People who follow the draft closely know that safeties are not considered a high-priority position when it comes to the first round. There are always some exceptionally gifted safeties out there worth taking that early, but for the most part, teams prefer to look at other positions of need in the first round because they believe that they can always find safeties later in the draft if they need to.
The news continues to get worse for "box safeties"—guys who specialize in run support and handling coverage underneath. A quick "box" safety definition: Strong safeties who spend most of their time as an eighth defender near the line of scrimmage. There was a time when almost every team had to have a player like that to help support against the run. Now, with the proliferation of 3 wideout, 4 wideout and even empty sets, it has become very difficult for the box safety to make it as a starter in the league.
Thanks to the recent increase in pass-catching tight ends with speed, offensive coordinators have more weapons than ever and they won't hesitate for one second to use them in an attempt to isolate a safety who struggles in coverage. The days of David Fulcher, Roy Williams or even John Lynch are drifting away; teams are looking for their safeties to be interchangeable in terms of their skill-sets—now, they are looking for safeties earlier in the draft.
Value of the Safety Position
It is never wise to look at talent evaluation or building an NFL team with a blanket approach. There are different approaches to building a football team—depending on that team's philosophy—and there are a variety of different ways that teams will utilize their safety positions. Some teams covet the safety position based on their defensive scheme; others feel like they can find players to fit into their scheme without having to prioritize that position in the draft.
While I'm sure that there are still general managers and coaches who still cling to the latter, it appears as though the aerial attack is changing the way that teams prioritize the safety come draft day. At the time of this post, 18 of the 32 teams in the league start a safety they drafted in the first or second round (either as a safety or cornerback). Thirty of the 64 starters at either safety position were drafted within the first two rounds when they came into the league.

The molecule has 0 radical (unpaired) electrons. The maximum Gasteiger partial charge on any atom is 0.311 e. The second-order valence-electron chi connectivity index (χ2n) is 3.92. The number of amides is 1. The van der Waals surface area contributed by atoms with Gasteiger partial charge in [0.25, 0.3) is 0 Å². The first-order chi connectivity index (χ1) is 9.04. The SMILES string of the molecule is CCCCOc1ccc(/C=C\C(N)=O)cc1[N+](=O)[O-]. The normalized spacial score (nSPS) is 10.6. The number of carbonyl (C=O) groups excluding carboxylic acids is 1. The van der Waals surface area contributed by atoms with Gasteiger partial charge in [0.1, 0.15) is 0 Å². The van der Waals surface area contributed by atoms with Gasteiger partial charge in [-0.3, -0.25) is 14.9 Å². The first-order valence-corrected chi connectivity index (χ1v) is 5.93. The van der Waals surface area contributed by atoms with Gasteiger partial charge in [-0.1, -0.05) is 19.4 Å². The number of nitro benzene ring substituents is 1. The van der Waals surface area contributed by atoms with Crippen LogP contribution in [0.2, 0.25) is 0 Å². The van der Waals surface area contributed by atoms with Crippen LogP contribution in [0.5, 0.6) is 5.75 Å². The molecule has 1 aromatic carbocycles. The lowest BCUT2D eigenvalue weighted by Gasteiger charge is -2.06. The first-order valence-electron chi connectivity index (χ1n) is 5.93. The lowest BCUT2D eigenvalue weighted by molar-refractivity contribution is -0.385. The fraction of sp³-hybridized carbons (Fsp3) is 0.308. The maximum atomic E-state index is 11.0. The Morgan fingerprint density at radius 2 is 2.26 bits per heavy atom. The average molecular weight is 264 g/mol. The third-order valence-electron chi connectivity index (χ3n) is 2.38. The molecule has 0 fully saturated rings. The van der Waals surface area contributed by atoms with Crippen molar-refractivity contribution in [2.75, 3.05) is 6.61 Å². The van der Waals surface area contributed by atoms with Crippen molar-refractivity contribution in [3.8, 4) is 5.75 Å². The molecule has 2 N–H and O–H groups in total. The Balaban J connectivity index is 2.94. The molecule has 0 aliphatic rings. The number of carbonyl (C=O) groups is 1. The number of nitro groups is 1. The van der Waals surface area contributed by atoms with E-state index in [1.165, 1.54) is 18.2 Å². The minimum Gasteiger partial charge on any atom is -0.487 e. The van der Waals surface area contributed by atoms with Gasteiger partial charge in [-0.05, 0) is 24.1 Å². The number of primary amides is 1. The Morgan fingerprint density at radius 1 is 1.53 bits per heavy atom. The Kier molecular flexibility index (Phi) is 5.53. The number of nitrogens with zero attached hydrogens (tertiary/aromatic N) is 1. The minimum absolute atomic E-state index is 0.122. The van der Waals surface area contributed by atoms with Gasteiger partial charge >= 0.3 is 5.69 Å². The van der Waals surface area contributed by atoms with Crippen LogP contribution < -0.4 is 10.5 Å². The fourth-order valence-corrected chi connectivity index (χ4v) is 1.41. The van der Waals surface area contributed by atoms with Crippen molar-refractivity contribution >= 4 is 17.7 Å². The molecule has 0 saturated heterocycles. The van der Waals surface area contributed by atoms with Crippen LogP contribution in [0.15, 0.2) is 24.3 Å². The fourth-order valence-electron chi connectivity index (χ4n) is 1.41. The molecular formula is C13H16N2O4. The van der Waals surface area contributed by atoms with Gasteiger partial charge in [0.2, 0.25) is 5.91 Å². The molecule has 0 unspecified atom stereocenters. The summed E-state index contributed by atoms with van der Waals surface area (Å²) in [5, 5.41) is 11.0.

Fans will look at guys like Ed Reed and Troy Polamalu and get fired up about taking a safety early in the first round, but most safeties will never have that level of impact on their defense—using either of those two future hall-of-famers as an example is silly. However, we are beginning to see a correlation to early round safeties and good secondary play (imagine that!). For example, all of the top five pass defenses has safeties who they had drafted within the first couple of rounds:
Top 5 Pass Defenses
1. San Diego - 177.8 / Eric Weddle (2nd round)
2. Oakland - 189.2 / Michael Huff (1st round)
3. Buffalo - 192.0 / Donte Whitner (1st round), Jairus Byrd (2nd round)
4. New Orleans - 193.9 / Malcolm Jenkins (1st round)
5. Green Bay - 194.2 / Nick Collins (2nd round)
Now let's take a look at the bottom five pass defenses in the league.
Bottom 5 Pass Defenses
32. Houston - 267.5 / None
31. Washington - 261.7 / Laron Landry (1st)
30. New England - 258.5 / Patrick Chung (2nd round), Brandon Meriweather (1st round)
29. Tennessee - 252.0 / Michael Griffin (1st round)
28. Jacksonville - 250.2 / None
Obviously corner-rushing and pass-rushing play a big part in pass defense as well, but it appears as though more and more teams are beginning to realize that they better look for their "quarterback of the secondary" within the first two rounds of the draft if they expect to have the results on the back-end they desire.
Photo: Gridiron Experts